1930 Indianapolis 500
|Indianapolis Motor Speedway|
|Date||May 30, 1930|
|Winning Entrant||Harry Hartz|
|Average speed||100.448 mph (161.655 km/h)|
|Pole position||Billy Arnold|
|Pole speed||113.268 mph (182.287 km/h)|
|Most laps led||Arnold (198*)
*All time race record
|Pace car||Cord L-29|
|Pace car driver||Wade Morton|
The 18th International 500-Mile Sweepstakes Race was held at the Indianapolis Motor Speedway on Friday, May 30, 1930.
Pole position winner Billy Arnold took the lead on lap 3, and led the entire rest of the race. He led a total of 198 laps (all consecutive), which stands as an all-time Indianapolis 500 race record. Arnold was accompanied by riding mechanic Spider Matlock.
Arnold was the first driver to complete the entire 500 miles in under five hours (over 100 mph average speed) without relief help. Pete DePaolo finished the 1925 race in under five hours, but used a relief driver for 21 laps. Arnold would eventually be named the first member of the prestigious 100 mph Club.
The race was marred by the death of Paul Marshall. He was acting as riding mechanic for his brother Cy when their car hit and flipped over the wall. His brother survived with serious injuries.
Rules changes and the "Junk" formula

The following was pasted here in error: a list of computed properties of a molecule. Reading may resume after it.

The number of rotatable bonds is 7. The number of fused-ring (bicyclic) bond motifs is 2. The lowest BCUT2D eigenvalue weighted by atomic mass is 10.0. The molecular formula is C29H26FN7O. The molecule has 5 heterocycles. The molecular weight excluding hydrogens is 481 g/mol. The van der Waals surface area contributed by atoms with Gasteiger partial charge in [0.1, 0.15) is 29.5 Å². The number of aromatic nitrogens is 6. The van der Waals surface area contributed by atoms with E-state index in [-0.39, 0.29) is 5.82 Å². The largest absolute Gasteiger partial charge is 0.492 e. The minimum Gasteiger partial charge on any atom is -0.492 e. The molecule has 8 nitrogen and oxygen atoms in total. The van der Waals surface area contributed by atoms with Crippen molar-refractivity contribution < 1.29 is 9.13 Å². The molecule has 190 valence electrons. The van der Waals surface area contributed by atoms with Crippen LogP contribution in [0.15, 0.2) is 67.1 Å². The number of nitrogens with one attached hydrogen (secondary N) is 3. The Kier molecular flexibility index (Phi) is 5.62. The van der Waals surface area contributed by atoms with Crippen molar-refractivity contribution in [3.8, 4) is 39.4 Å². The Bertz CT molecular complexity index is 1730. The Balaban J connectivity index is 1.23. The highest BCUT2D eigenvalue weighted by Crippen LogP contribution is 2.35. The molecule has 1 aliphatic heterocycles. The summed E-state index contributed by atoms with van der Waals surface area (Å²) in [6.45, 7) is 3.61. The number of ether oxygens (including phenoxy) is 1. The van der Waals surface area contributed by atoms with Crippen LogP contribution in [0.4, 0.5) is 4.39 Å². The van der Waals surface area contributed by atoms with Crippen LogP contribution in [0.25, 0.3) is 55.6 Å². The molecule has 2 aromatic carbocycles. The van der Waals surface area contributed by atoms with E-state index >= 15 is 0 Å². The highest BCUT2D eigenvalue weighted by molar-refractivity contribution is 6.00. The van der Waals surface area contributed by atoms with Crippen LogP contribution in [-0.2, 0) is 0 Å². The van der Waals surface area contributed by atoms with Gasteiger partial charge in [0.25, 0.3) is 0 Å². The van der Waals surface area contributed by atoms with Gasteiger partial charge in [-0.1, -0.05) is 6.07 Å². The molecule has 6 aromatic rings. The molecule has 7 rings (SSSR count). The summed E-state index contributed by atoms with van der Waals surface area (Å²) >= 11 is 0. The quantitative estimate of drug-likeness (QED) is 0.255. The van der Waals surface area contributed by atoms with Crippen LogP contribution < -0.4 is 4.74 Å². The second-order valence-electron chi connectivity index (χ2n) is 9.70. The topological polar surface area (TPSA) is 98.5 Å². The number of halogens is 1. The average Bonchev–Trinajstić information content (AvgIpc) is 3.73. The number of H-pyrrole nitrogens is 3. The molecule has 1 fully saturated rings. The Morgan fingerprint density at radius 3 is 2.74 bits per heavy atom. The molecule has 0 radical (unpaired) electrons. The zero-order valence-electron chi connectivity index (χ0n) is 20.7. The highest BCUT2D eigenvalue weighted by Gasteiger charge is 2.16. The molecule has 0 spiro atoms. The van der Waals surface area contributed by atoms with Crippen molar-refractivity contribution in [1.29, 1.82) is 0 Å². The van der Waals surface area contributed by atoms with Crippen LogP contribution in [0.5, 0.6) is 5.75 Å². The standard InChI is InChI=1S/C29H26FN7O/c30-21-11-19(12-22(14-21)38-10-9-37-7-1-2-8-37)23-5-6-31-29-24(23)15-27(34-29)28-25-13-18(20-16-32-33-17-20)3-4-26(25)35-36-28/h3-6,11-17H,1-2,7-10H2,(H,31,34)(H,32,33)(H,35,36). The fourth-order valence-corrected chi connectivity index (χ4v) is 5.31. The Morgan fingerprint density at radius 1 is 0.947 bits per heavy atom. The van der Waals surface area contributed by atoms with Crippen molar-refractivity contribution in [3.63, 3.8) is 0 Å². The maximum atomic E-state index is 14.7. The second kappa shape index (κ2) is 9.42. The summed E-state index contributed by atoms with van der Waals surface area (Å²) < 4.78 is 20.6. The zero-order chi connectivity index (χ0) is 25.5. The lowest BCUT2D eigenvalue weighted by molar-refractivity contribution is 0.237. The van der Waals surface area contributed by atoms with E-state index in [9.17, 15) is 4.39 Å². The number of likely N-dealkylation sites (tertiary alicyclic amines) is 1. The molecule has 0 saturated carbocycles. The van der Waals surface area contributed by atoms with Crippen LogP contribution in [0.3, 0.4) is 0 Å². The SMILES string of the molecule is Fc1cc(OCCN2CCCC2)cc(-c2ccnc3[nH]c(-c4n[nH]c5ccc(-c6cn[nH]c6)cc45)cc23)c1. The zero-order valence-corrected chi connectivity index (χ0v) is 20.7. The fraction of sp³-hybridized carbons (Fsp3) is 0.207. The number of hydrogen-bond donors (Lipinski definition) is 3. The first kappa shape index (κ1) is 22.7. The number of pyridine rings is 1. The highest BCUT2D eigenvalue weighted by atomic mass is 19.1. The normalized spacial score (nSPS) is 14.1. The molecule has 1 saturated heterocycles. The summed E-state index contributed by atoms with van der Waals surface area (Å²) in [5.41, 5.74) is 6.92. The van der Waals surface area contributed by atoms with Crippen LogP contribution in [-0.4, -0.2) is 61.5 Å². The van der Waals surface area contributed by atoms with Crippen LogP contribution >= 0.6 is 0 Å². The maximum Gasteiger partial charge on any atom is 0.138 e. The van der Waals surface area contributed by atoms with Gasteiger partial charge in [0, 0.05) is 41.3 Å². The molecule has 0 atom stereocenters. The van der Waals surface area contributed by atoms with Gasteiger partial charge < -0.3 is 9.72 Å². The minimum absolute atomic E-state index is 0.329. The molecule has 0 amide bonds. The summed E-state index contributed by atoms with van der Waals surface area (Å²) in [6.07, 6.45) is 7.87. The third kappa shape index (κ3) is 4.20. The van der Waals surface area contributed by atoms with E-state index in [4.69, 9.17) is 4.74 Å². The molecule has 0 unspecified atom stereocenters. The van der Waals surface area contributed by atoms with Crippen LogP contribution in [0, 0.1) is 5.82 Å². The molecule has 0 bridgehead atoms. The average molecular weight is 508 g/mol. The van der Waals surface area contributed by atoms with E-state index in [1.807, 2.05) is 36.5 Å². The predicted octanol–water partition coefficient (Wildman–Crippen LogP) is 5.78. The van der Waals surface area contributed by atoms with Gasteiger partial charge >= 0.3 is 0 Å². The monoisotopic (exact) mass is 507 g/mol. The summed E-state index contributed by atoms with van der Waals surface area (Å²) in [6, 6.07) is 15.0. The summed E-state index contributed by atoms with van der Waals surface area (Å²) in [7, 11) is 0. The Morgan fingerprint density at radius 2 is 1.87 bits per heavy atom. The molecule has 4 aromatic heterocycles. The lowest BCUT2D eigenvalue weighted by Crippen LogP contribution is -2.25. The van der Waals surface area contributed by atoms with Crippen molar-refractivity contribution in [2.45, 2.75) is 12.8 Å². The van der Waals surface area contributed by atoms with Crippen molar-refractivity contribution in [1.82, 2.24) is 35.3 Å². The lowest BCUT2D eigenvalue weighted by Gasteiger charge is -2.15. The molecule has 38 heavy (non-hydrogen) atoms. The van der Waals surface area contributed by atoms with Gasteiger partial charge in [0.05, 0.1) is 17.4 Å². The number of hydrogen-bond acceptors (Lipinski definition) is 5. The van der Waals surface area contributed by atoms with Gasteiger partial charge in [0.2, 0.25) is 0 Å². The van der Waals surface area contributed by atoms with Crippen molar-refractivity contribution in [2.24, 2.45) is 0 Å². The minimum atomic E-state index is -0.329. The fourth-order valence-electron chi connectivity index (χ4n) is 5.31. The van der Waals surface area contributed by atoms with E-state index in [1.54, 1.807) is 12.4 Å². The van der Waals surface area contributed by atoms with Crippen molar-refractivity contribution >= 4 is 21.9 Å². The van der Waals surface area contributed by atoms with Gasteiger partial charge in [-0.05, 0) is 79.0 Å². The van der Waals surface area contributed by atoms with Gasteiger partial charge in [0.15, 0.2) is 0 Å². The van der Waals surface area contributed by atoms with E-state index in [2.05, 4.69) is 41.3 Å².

The 1930 race ushered in a series of substantially new engine rules and specifications. The allotted displacement was increased from 91.5 cu in (1.5 L) to 366 cu in (6.0 L). Superchargers were banned with the exception of two-cycle engines, and riding mechanics were made mandatory once again. In addition, the traditional mandate of a maximum 33-car field was lifted.
Contrary to popular belief, the rules changes were not made in response to the stock market crash of 1929. The rules package is sometimes referred to disparagingly as the "Junk Formula" or the "Junkyard," and a common misconception is that it was implemented in order to "dumb down" the cars and maintain full fields during the Great Depression.
Speedway president Eddie Rickenbacker had decided to make the changes in order to lure back the passenger car manufacturers, and make the cars on the track resemble more those sold to the motoring public. Rickenbacker's desire was to move away from the supercharged, specialized racing machines that had taken over the Speedway through the 1920s. The rule changes were in fact being laid out as early as 1928, and were approved by the AAA Contest Board in early January 1929.
Four-lap (10 mile) qualifying runs were utilized. Billy Arnold won the pole position.
|2||3||16||Shorty Cantlon (R)||109.810||3||200||0||Running|
|4||2||1||Louis Meyer (W)||111.290||2||200||2||Running|
|5||22||6||Bill Cummings (R)||106.173||4||200||0||Running|
|9||9||25||Leslie Allen (R)||101.919||14||200||0||Running|
|10||17||2||L. L. Corum (W)||94.130||29||200||0||Running|
|11||16||38||Claude Burton (R)||95.087||28||196||0||Flagged|
|12||30||42||Letterio Cucinotta (R)||91.584||34||185||0||Flagged|
|13||15||41||Chet Miller (R)||97.360||23||161||0||Flagged|
|14||38||46||Harry Butcher (R)||87.003||38||127||0||Flagged|
|15||23||10||Mel Kenealy (R)||103.327||12||114||0||Valve|
|16||34||21||Zeke Meyer (R)||95.357||26||115||0||Rod|
|18||13||35||J. C. McDonald (R)||98.953||21||112||0||Fuel tank leak|
|19||37||28||Roland Free (R)||89.639||37||69||0||Clutch|